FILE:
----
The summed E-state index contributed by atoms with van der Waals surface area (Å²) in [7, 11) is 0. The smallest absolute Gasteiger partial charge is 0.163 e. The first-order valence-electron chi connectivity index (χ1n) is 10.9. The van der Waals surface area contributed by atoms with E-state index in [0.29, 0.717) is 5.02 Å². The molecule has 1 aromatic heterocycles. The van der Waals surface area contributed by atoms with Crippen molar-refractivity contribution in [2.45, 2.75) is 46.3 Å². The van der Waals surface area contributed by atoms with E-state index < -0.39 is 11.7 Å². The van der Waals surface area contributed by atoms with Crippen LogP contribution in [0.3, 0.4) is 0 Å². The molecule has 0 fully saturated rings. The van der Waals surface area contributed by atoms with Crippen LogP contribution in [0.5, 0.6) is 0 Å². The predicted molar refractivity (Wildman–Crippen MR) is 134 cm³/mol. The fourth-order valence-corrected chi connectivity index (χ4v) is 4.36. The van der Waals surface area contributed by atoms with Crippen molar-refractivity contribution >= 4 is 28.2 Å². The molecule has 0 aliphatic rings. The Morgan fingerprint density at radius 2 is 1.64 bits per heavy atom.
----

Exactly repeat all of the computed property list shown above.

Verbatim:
The summed E-state index contributed by atoms with van der Waals surface area (Å²) in [7, 11) is 0. The smallest absolute Gasteiger partial charge is 0.163 e. The first-order valence-electron chi connectivity index (χ1n) is 10.9. The van der Waals surface area contributed by atoms with E-state index in [0.29, 0.717) is 5.02 Å². The molecule has 1 aromatic heterocycles. The van der Waals surface area contributed by atoms with Crippen molar-refractivity contribution in [2.45, 2.75) is 46.3 Å². The van der Waals surface area contributed by atoms with E-state index < -0.39 is 11.7 Å². The van der Waals surface area contributed by atoms with Crippen LogP contribution in [0.3, 0.4) is 0 Å². The molecule has 0 fully saturated rings. The van der Waals surface area contributed by atoms with Crippen LogP contribution in [0.5, 0.6) is 0 Å². The predicted molar refractivity (Wildman–Crippen MR) is 134 cm³/mol. The fourth-order valence-corrected chi connectivity index (χ4v) is 4.36. The van der Waals surface area contributed by atoms with Crippen molar-refractivity contribution >= 4 is 28.2 Å². The molecule has 0 aliphatic rings. The Morgan fingerprint density at radius 2 is 1.64 bits per heavy atom.